Exciting project sees more than 100 trees planted in Brighton
The trees have been planted across the city of Brighton & Hove as part of an exciting project aiming to increase urban tree cover in coastal areas.
Since the start of the year, CPRE Sussex has been organising community tree planting events as part of the Trees for Cities’ Forgotten Places project.
Planting has taken place in Bevendean, Woodingdean, Portslade and on the Bristol Estate.
Jenni Cresswell from CPRE Sussex said: “We have been working flat out with the council’s Arboriculture Team to plant all 102 of our trees as part of this exciting project.”
The Bristol Estate planting was hosted by BELTA to support The Queen’s Green Canopy Project.
Juliet Smith, The Queen’s Deputy Lord Lieutenant, opened the day where Trees for Cities and Connick Tree Care staff supported the planting of a beautiful hawthorn and a hornbeam – two of 12 trees being planted on the estate.
Other trees include stone pine, elm, Callery pear and a stunning Gleditsia.
Bevendean was the location for an ambitious tree planting session with corporate sponsors Metlife.
They put their best digging foot forward, not only funding 18 trees but also sending six staff to plant 12 trees in one day, supported by Mark Gappa from BHCC.
Redwoods, birch and aspens were planted as part of a majestic planting scheme devised by Penny Hudd from CPRE Sussex.
“We are not just doing this because trees are lovely and picturesque,” said Penny. “They also have an important role to play in the local ecosystem and helping to ensure our city is a healthier place for everyone to live.”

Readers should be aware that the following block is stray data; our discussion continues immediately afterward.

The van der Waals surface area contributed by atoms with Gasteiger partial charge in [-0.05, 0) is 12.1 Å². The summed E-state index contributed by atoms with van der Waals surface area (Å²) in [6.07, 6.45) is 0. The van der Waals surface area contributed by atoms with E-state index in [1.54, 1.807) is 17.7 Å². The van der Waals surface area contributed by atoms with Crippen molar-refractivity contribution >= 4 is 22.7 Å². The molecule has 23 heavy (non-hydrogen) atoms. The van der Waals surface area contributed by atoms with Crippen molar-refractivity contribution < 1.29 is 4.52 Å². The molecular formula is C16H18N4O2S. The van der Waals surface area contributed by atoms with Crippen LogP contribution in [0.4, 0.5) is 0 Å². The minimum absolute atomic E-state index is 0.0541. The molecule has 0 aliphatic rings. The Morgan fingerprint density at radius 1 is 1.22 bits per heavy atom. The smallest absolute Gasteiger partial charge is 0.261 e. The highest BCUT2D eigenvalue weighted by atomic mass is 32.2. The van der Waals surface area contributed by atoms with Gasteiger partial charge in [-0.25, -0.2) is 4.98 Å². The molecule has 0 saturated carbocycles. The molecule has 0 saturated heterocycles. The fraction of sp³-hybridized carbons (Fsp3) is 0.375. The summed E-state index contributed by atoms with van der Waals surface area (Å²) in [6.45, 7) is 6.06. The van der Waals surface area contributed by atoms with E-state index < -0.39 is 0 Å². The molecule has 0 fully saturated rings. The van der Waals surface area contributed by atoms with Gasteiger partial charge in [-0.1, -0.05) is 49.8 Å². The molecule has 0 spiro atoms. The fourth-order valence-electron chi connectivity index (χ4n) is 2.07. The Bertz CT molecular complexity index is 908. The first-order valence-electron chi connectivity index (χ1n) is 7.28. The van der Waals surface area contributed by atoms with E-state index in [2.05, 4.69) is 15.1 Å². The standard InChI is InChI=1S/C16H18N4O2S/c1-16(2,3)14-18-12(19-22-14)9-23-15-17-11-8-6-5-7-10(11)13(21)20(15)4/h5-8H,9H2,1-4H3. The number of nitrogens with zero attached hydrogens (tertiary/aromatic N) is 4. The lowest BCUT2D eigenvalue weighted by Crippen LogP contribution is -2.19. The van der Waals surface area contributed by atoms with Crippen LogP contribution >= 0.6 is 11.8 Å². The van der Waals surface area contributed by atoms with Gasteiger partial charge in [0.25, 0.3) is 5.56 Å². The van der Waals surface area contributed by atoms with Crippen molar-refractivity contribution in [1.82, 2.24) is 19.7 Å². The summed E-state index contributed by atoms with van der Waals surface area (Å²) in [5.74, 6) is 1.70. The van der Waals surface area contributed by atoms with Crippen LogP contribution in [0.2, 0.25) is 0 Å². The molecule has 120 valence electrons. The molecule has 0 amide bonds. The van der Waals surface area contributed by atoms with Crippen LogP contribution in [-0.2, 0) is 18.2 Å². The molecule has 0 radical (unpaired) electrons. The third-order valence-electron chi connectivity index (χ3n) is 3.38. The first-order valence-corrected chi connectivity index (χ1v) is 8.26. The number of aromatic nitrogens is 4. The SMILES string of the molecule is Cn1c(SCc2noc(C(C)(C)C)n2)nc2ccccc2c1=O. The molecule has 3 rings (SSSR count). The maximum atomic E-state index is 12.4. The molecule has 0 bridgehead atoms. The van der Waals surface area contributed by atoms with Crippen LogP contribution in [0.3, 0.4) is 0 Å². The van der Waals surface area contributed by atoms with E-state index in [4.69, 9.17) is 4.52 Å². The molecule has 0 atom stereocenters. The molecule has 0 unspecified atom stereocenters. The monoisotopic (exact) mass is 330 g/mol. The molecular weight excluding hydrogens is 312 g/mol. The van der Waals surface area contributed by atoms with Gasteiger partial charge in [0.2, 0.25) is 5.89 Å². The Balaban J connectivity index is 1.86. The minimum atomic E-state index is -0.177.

Tree planting in Woodingdean received support from the Woodingdean Wilderness Group and local residents are now the proud custodians of 46 trees including Callery pears, crepe myrtle, stone pine and alders.
At Portslade, a mini community training event to plant two final trees out of 19 in the area took place in the sunshine at the end of March.
However, the project doesn’t end there. Partner organisation the Field Studies Council has produced a Tree ID Guide with input from tree experts in Brighton and will produce two more before the year is out.
The first guide was taken up by 13,065 people with Brighton residents ordering the highest number out of seven participating locations across the UK.
Alongside the printed guides, the Field Studies Council is also running three Tree ID training courses throughout the year.
Visit field-studies-council.org/free-tree-training to book your place.
In 2021, CPRE Sussex’s Plant your Postcode volunteers, supported by Brighton & Hove City Council’s Arboriculture team and Hove Civic Society, made a successful bid to take part in Forgotten Places.